La Bella Fontana

Report from Bellefonte PA, by Helen Fontana Bechdel

Thursday, March 31, 2005

Tree are a key part of landscape

When I hear the whine of a chain saw cutting down another tree in town, I think of New Hope wood sculptor George Nakashima's belief that every tree has a soul.

But when shade trees that grow in the right-of-way must be removed, the borough replaces them. The real tragedy would be treeless streets.

When I had to have a sugar maple taken down a few years ago, I waited impatiently for a new tree until, finally, I asked someone on Borough Council, "Who do I see to get a tree?"

The answer came back like a shot: "Joe Masullo."

Joe, who was on borough council for many years before his death last summer, had the tenacity of a terrier and the chutzpah of Gen. Patton pushing through the German line. One day after calling him, I had my tree, a pretty crimson maple, 8 feet tall. I keep checking the terminal buds, eager to see this little tree leaf out for its second season.

Bellefonte people are proud of their trees, but some stand out more than others. A stately ginkgo tree at the corner of North Spring and West Linn streets recalls its origin in the temple gardens of China.

The Japanese cherry trees flanking the entrance to the library will soon burst with pink blossoms. Walking under their branches last spring was like walking into a sunrise. There are a few copper beech trees left, one on the corner of North Allegheny and East Curtin and several on East Linn Street, but their ancestor, the giant copper beech at 420 N. Allegheny St. had to be cut down in 1993. Heart rot was the cause, but heartache is more like it. The tree was so huge it lifted a heavy crane right off the ground.

Last fall, a man in a pickup truck stopped to take pictures of a large sycamore on my street. Even though its leaves had fallen, the twisting branches and mottled bark created a stark pattern against the sky.

This time of the year, I stumble over gumballs that fall from the sweetgum trees, but soon I will shuffle through the golden fluff of the lindens that line High Street.

Last summer, an ancient maple fell over from a front yard on Linn Street. As if aiming for the perfect spot, it landed between two buildings with no damage to either. One of the last things Joe Masullo did was to make sure the borough would cover the cost of removal.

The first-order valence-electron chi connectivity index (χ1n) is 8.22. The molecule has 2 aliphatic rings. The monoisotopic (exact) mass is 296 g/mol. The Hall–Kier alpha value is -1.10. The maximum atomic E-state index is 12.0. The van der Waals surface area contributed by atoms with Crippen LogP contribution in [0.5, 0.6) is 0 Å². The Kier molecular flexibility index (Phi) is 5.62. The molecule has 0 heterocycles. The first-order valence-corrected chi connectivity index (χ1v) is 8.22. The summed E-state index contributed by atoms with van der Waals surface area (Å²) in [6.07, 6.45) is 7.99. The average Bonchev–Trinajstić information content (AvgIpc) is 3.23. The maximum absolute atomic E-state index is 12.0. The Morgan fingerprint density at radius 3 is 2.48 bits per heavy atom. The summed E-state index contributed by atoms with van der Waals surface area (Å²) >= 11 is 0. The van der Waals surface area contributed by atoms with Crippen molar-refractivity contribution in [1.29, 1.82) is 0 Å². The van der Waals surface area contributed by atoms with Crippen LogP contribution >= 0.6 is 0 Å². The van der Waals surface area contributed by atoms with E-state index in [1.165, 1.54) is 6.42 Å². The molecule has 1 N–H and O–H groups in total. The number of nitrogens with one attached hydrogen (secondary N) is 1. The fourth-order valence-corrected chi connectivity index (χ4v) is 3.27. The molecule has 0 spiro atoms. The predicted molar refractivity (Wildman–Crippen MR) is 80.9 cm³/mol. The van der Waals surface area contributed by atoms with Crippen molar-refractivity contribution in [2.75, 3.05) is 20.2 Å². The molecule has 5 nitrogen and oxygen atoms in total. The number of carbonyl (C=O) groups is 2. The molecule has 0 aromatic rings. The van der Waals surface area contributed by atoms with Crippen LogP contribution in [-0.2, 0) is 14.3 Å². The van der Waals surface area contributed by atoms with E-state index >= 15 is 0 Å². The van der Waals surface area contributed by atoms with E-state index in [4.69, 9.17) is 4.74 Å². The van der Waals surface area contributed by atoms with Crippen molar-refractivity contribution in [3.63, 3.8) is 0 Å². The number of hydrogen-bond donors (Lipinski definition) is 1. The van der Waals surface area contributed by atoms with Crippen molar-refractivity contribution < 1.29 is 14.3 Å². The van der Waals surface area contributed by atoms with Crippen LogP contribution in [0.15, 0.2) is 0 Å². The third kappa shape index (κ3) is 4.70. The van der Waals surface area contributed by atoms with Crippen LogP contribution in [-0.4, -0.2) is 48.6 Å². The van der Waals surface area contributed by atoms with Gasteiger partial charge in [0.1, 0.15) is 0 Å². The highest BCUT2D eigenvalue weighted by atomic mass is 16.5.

Thursday, March 24, 2005

Writers make mark on town

London had its Bloomsbury district, famously inhabited by Virginia Woolf and friends. But Bellefonte also has a writers' colony, presided over, perhaps, by the benevolent spirit of Sylvia Beach, who spent summers here at her grandmother's home on Spring Street before moving to Paris in 1919.

As owner of the book store Shakespeare and Company, Sylvia nurtured many writers, but her greatest contribution to the literary world was publishing James Joyce's "Ulysses," a manuscript that no American publisher would touch. She closed her store in 1945 after a Nazi officer tried to buy her last copy of "Ulysses."

Of working writers in town, the most prolific must be Millie Ragosta, who, when I first met her in the late '70s, was under contract with Doubleday. Although she has edited her father's memoir and written a weekly column and countless articles, her specialty is historical and romantic fiction. At last count, her novels numbered 13.

I treasure my copy of Millie's "The House on Curtin Street" because of its ties to local history and its stated purpose: "For the people of Bellefonte ... and for all women who dare to attempt great things."

Minerva Stewart, the heroine of the novel, is based on the real-life Minerva Parker, the architect of the actual house on Curtin Street. Real names and places add an element of pleasant surprise.

Award-winning poet, essayist and biographer Julia Kasdorf teaches creative writing at Penn State and maintains an intense writing schedule of her own. Much of Julia's writing draws on her Mennonite background and is infused with themes both earthy and ethereal. Among her works are "Eve's Striptease," "Sleeping Preacher" and "The Body and the Book."

Cecil Giscombe, winner of the Carl Sandburg Award for Poetry, recently moved to Bellefonte and, like Julia, teaches creative writing at Penn State. He also writes with a strong sense of place, in collections such as "Here," "Into and out of Dislocation" and "Giscombe Road."

And then there is the Bellefonte Writers' Group, which now mostly meets online, but for years got together every month at the Hofbrau. Of the original members, the most esteemed would be Rob Gannon, whose death ended a brilliant career in science writing.

Chuck has moved south, Bird has flown west and, when last heard from, Linda was levitating in India. Amy, Lindy, Karen and I keep each other posted on our latest projects.

Sylvia Beach and I crossed paths briefly in Paris in 1960. Though she died in 1962, I like to think her spirit here is still alive.